The University of Winnipeg (U of W) library houses a collection of recent historical artifacts that shed light on a movement that advocates for the rights of Two-Spirit individuals. Dancing To Eagle Spirit Society describes a Two-Spirit individual as a person who carries the spirits of both male and female identities.
Brett Lougheed, the university archivist and digital curator at the U of W, says that Two-Spirit identification is often equated to LGBTQ+ structures of identity, but it has a spiritual connotation as well.
The Two-Spirit collection was originally donated to the U of W archives by Albert McLeod, Lougheed says.
“McLeod is a Two-Spirit advocate in the city but also has an international reputation as a cofounder of Two-Spirited People of Manitoba,” he says.
“The materials (in the collection) are records documenting Two-Spirit people in Manitoba and in the Two-Spirit movement,” Lougheed says. “This consists of textual records like newsletters and correspondence. There is a photograph collection which illustrates Two-Spirit people at gatherings, conferences and other events within the Two-Spirit community.”
The collection also includes art, T-shirts and other non-traditional forms of archived media, Lougheed says.
Lougheed notes the collection was initially donated in 2013 but has been periodically added to over the years.
“The renaissance of Two-Spirit is relatively new,” Lougheed says. “We have some records documenting . . . the first Indigenous LGBTQ+ gathering in Minneapolis in 1988.”
Lougheed says the oldest records date back as far as the late 1970s and ’80s.
“These are all contemporary records (belonging to) Albert McLeod. That’s when he started becoming active as a Two-Spirit advocate and in the LGBTQ+ community,” he says.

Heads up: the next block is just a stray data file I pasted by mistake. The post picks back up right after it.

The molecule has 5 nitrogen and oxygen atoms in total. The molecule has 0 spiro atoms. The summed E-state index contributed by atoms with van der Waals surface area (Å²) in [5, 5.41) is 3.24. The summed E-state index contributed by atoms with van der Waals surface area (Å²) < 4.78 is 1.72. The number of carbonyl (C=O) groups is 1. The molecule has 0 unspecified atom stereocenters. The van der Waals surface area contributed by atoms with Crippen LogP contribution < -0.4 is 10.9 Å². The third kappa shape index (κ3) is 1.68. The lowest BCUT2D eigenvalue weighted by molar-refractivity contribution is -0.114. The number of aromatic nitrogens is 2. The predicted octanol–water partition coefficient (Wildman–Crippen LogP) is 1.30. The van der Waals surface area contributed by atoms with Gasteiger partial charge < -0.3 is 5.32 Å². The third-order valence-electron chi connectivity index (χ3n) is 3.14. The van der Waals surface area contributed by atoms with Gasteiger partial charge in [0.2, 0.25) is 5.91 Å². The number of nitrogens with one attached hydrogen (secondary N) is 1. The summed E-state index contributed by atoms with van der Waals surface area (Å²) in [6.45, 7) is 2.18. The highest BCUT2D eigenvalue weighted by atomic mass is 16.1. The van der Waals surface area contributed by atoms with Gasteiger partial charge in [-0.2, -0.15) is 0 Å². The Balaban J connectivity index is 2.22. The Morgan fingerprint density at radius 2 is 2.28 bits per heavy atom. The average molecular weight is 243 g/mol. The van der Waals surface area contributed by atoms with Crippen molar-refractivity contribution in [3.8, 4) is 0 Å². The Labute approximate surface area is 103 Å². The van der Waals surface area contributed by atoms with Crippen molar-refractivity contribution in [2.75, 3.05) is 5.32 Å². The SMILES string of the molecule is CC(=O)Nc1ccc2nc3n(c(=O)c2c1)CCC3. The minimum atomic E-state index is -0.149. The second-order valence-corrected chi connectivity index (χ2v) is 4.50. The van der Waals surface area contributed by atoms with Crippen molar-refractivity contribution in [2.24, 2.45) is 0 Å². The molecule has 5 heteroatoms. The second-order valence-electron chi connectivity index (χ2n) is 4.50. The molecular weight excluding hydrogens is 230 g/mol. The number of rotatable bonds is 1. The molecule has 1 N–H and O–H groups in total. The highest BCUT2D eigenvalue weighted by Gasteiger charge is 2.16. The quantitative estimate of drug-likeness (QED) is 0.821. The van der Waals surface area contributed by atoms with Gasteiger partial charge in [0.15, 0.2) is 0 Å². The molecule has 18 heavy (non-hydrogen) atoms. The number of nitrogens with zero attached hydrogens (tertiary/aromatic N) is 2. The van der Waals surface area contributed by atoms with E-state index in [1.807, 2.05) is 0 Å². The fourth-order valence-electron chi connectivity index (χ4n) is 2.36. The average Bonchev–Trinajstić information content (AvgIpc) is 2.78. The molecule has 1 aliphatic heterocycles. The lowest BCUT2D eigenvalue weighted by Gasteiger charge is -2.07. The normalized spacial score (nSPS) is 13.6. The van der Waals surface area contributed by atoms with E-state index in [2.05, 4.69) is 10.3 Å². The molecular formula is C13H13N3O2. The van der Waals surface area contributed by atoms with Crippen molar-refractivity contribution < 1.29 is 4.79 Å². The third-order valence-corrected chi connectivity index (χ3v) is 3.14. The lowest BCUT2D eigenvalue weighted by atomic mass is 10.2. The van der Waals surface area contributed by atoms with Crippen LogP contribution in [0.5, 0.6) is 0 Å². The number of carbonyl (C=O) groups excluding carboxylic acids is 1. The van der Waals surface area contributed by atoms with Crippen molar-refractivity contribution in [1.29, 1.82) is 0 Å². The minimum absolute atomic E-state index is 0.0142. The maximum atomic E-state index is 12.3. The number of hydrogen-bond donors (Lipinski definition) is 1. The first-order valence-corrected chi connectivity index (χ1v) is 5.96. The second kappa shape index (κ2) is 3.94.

Coral Baisch, a history master’s student, interned over the summer of this year as an archival assistant.
“My focus was to work with the Two-Spirit collection and help lay the groundwork to grow the collection and research ways in which we could make sure that the collection was led by Two-Spirit people in the community,” she says.
Both Baisch and Lougheed believe that the Two-Spirit collection is an important piece of history for Indigenous communities and LGBTQ+ communities alike.
“Records created by Two-Spirit people are largely absent from both LGBTQ+ and Indigenous archival collections,” Baisch says.
“I hope that the Two-Spirit collection here at the UW archives and our efforts to ensure that it is led by Two-Spirit people encourage other archives to reach out to their local Two-Spirit communities and let them know that their stories and histories are valued, and that the archives can be a trusted steward for those records,” Baisch says.
Baisch says the collection, though small, has a lot of potential.
“It helps to highlight a historically ignored group of people,” she says. “It is important to do it in a respectful way that leaves the collection in the hands of those it represents.
Baisch and Lougheed indicate that the U of W has developed a Two-Spirit archives advisory committee that will provide guidance on how the collection can be further developed to serve students at the university and to meet the needs of the Two-Spirit community as well.
More information on the Two-Spirit collection can be found at main.lib.umanitoba.ca/two-spirited-collection.